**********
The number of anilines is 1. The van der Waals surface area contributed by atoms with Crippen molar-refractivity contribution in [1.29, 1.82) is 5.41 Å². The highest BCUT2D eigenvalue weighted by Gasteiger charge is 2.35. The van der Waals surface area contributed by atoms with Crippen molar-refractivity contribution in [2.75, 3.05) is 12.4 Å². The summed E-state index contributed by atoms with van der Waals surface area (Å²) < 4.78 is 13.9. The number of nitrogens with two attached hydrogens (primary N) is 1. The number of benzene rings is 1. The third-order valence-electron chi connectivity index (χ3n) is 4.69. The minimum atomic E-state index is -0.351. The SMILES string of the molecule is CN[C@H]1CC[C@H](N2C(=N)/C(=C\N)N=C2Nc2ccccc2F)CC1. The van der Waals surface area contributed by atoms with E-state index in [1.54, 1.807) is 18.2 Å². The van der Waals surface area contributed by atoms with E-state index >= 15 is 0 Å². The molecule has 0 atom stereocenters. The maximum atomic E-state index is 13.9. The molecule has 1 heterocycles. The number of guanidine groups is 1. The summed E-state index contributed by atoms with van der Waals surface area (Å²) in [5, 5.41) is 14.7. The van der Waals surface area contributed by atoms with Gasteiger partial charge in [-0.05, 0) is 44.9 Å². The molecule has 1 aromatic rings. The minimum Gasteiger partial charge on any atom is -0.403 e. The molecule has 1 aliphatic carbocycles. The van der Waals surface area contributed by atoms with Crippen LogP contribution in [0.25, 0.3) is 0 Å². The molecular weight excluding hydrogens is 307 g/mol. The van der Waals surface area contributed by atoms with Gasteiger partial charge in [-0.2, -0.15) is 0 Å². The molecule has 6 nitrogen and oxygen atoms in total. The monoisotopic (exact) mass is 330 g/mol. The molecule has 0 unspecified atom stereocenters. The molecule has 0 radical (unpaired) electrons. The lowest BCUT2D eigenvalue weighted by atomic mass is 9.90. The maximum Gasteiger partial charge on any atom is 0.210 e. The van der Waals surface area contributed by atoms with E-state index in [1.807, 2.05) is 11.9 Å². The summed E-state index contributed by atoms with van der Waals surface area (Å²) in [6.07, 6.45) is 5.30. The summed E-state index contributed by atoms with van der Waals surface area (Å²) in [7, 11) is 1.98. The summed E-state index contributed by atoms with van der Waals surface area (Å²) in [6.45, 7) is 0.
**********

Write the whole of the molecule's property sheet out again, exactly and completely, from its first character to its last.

The number of anilines is 1. The van der Waals surface area contributed by atoms with Crippen molar-refractivity contribution in [1.29, 1.82) is 5.41 Å². The highest BCUT2D eigenvalue weighted by Gasteiger charge is 2.35. The van der Waals surface area contributed by atoms with Crippen molar-refractivity contribution in [2.75, 3.05) is 12.4 Å². The summed E-state index contributed by atoms with van der Waals surface area (Å²) < 4.78 is 13.9. The number of nitrogens with two attached hydrogens (primary N) is 1. The number of benzene rings is 1. The third-order valence-electron chi connectivity index (χ3n) is 4.69. The minimum atomic E-state index is -0.351. The SMILES string of the molecule is CN[C@H]1CC[C@H](N2C(=N)/C(=C\N)N=C2Nc2ccccc2F)CC1. The van der Waals surface area contributed by atoms with E-state index in [1.54, 1.807) is 18.2 Å². The van der Waals surface area contributed by atoms with E-state index >= 15 is 0 Å². The molecule has 0 atom stereocenters. The maximum atomic E-state index is 13.9. The molecule has 1 heterocycles. The number of guanidine groups is 1. The summed E-state index contributed by atoms with van der Waals surface area (Å²) in [5, 5.41) is 14.7. The van der Waals surface area contributed by atoms with Gasteiger partial charge in [-0.05, 0) is 44.9 Å². The molecule has 1 aromatic rings. The minimum Gasteiger partial charge on any atom is -0.403 e. The molecule has 1 aliphatic carbocycles. The van der Waals surface area contributed by atoms with Crippen LogP contribution in [0.25, 0.3) is 0 Å². The molecular weight excluding hydrogens is 307 g/mol. The van der Waals surface area contributed by atoms with Gasteiger partial charge in [-0.2, -0.15) is 0 Å². The molecule has 6 nitrogen and oxygen atoms in total. The monoisotopic (exact) mass is 330 g/mol. The molecule has 0 unspecified atom stereocenters. The molecule has 0 radical (unpaired) electrons. The lowest BCUT2D eigenvalue weighted by atomic mass is 9.90. The maximum Gasteiger partial charge on any atom is 0.210 e. The van der Waals surface area contributed by atoms with E-state index in [1.807, 2.05) is 11.9 Å². The summed E-state index contributed by atoms with van der Waals surface area (Å²) in [6.07, 6.45) is 5.30. The summed E-state index contributed by atoms with van der Waals surface area (Å²) in [7, 11) is 1.98. The summed E-state index contributed by atoms with van der Waals surface area (Å²) in [6.45, 7) is 0.